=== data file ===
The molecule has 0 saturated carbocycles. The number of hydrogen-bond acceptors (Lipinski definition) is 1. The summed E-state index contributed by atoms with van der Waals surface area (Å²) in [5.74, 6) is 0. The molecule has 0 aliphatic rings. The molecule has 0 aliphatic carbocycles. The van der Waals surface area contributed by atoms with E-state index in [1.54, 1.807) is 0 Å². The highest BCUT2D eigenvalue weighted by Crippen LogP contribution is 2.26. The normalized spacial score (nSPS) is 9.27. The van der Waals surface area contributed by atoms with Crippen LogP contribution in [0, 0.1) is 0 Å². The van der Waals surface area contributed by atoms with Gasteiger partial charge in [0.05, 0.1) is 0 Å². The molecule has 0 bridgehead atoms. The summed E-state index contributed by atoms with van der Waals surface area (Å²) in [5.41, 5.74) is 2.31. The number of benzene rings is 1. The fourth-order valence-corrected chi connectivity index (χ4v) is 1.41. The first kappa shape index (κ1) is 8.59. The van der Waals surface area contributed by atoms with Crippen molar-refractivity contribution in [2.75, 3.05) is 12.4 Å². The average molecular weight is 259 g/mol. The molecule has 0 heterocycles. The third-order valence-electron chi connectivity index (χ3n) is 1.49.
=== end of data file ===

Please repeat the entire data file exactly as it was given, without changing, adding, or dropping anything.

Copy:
The molecule has 0 saturated carbocycles. The number of hydrogen-bond acceptors (Lipinski definition) is 1. The summed E-state index contributed by atoms with van der Waals surface area (Å²) in [5.74, 6) is 0. The molecule has 0 aliphatic rings. The molecule has 0 aliphatic carbocycles. The van der Waals surface area contributed by atoms with E-state index in [1.54, 1.807) is 0 Å². The highest BCUT2D eigenvalue weighted by Crippen LogP contribution is 2.26. The normalized spacial score (nSPS) is 9.27. The van der Waals surface area contributed by atoms with Crippen LogP contribution in [0, 0.1) is 0 Å². The van der Waals surface area contributed by atoms with Gasteiger partial charge in [0.05, 0.1) is 0 Å². The molecule has 0 bridgehead atoms. The summed E-state index contributed by atoms with van der Waals surface area (Å²) in [5.41, 5.74) is 2.31. The number of benzene rings is 1. The fourth-order valence-corrected chi connectivity index (χ4v) is 1.41. The first kappa shape index (κ1) is 8.59. The van der Waals surface area contributed by atoms with Crippen molar-refractivity contribution in [2.75, 3.05) is 12.4 Å². The average molecular weight is 259 g/mol. The molecule has 0 heterocycles. The third-order valence-electron chi connectivity index (χ3n) is 1.49.